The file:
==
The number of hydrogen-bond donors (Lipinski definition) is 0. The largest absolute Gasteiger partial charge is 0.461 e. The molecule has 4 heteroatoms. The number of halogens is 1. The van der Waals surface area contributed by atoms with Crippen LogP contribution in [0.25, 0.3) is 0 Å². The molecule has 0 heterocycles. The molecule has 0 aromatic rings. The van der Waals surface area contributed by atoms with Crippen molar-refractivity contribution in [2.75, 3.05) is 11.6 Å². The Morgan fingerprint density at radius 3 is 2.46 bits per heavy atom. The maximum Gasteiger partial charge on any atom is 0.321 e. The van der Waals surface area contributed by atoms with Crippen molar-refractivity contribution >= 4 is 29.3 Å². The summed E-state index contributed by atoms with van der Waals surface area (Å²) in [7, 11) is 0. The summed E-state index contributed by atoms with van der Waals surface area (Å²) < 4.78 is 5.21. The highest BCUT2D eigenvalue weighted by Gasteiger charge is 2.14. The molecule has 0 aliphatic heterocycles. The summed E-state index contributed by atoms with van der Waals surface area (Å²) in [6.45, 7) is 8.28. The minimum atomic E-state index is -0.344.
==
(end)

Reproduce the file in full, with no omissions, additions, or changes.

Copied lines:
The number of hydrogen-bond donors (Lipinski definition) is 0. The largest absolute Gasteiger partial charge is 0.461 e. The molecule has 4 heteroatoms. The number of halogens is 1. The van der Waals surface area contributed by atoms with Crippen LogP contribution in [0.25, 0.3) is 0 Å². The molecule has 0 heterocycles. The molecule has 0 aromatic rings. The van der Waals surface area contributed by atoms with Crippen molar-refractivity contribution in [2.75, 3.05) is 11.6 Å². The Morgan fingerprint density at radius 3 is 2.46 bits per heavy atom. The maximum Gasteiger partial charge on any atom is 0.321 e. The van der Waals surface area contributed by atoms with Crippen molar-refractivity contribution >= 4 is 29.3 Å². The summed E-state index contributed by atoms with van der Waals surface area (Å²) in [7, 11) is 0. The summed E-state index contributed by atoms with van der Waals surface area (Å²) < 4.78 is 5.21. The highest BCUT2D eigenvalue weighted by Gasteiger charge is 2.14. The molecule has 0 aliphatic heterocycles. The summed E-state index contributed by atoms with van der Waals surface area (Å²) in [6.45, 7) is 8.28. The minimum atomic E-state index is -0.344.